Multi-point Observations and Modeling of Particle Injections

Tuesday, 16 December 2014
Michael G Henderson1, Steven Morley1, Geoffrey D Reeves1, Brian Larsen2, Ruth M Skoug3, Herbert O Funsten1 and Harlan E. Spence4, (1)Los Alamos National Laboratory, Los Alamos, NM, United States, (2)The New Mexico Consortium, Los Alamos, NM, United States, (3)Los Alamos Natl Lab, Los Alamos, NM, United States, (4)University of New Hampshire Main Campus, Space Science Center, Durham, NH, United States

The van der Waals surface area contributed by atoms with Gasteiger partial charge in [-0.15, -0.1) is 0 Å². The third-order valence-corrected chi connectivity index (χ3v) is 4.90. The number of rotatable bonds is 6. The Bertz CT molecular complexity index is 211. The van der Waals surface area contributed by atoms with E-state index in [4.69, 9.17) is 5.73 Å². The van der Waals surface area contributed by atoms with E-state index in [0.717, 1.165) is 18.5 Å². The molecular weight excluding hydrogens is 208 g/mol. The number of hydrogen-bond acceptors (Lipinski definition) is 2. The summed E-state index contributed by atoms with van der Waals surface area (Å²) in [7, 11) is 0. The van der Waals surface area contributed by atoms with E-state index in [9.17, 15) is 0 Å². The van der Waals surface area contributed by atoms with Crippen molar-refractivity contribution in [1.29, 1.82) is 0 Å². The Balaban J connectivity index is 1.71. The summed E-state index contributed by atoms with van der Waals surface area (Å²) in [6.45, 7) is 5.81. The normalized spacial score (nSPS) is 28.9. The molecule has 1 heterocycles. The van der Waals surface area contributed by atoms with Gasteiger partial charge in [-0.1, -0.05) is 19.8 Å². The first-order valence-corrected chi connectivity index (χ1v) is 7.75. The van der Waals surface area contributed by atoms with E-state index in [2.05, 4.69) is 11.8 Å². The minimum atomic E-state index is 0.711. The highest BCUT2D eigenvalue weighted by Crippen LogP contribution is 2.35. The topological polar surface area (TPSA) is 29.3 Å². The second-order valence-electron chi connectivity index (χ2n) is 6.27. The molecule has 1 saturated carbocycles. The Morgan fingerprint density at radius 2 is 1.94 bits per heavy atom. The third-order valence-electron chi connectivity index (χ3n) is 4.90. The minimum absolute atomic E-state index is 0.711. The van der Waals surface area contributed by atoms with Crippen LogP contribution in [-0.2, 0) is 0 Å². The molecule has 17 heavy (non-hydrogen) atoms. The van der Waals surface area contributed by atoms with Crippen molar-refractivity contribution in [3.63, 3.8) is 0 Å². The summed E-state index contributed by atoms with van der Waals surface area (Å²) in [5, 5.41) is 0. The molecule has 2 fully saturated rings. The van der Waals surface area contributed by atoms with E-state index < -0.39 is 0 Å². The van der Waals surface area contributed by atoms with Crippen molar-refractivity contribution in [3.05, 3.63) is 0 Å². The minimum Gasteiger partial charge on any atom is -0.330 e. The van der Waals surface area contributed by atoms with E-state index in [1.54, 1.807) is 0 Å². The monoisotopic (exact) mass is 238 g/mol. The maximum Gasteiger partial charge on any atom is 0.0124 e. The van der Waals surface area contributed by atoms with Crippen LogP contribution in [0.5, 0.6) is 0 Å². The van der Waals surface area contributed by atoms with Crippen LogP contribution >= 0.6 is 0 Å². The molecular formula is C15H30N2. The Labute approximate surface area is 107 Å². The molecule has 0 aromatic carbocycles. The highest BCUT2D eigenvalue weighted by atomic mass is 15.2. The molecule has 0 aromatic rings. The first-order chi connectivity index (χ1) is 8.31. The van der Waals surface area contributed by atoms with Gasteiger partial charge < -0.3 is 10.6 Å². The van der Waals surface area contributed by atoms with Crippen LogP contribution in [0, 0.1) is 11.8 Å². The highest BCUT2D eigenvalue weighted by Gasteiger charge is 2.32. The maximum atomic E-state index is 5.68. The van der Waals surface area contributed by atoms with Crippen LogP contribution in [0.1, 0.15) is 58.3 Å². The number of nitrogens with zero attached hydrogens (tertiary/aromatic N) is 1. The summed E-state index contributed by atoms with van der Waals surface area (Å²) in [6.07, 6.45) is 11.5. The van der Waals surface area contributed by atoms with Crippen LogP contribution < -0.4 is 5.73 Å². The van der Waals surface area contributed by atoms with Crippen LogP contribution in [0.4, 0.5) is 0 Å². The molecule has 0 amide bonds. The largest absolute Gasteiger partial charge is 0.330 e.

Dispersionless and dispersed particle injections associated with substorms have been studied for many years based on observations acquired primarily at geosynchronous orbit. A general picture that has emerged is that particles are energized and rapidly transported/organized behind an "injection boundary" that penetrates closer to Earth in some magnetic local time sector (e.g. the so-called double-spiral injection boundary model). While this picture provides a very good description of injections at geosynchronous orbit, with the recent launchof the Van Allen Probes mission, we are now able to explore the evolution of injection signatures well inside of geosynchronous orbit at multiple locations as well. Here we report initial results of injection boundary modeling based on simultaneous multi-point measurements at both geosynchronous orbit (from the LANL/GEO spacecraft) and inside (from Van Allen Probes spacecraft). It is shown that many of the complex dispersion features observed in Van Allen Probes particle data are reproduced by the injection boundary model.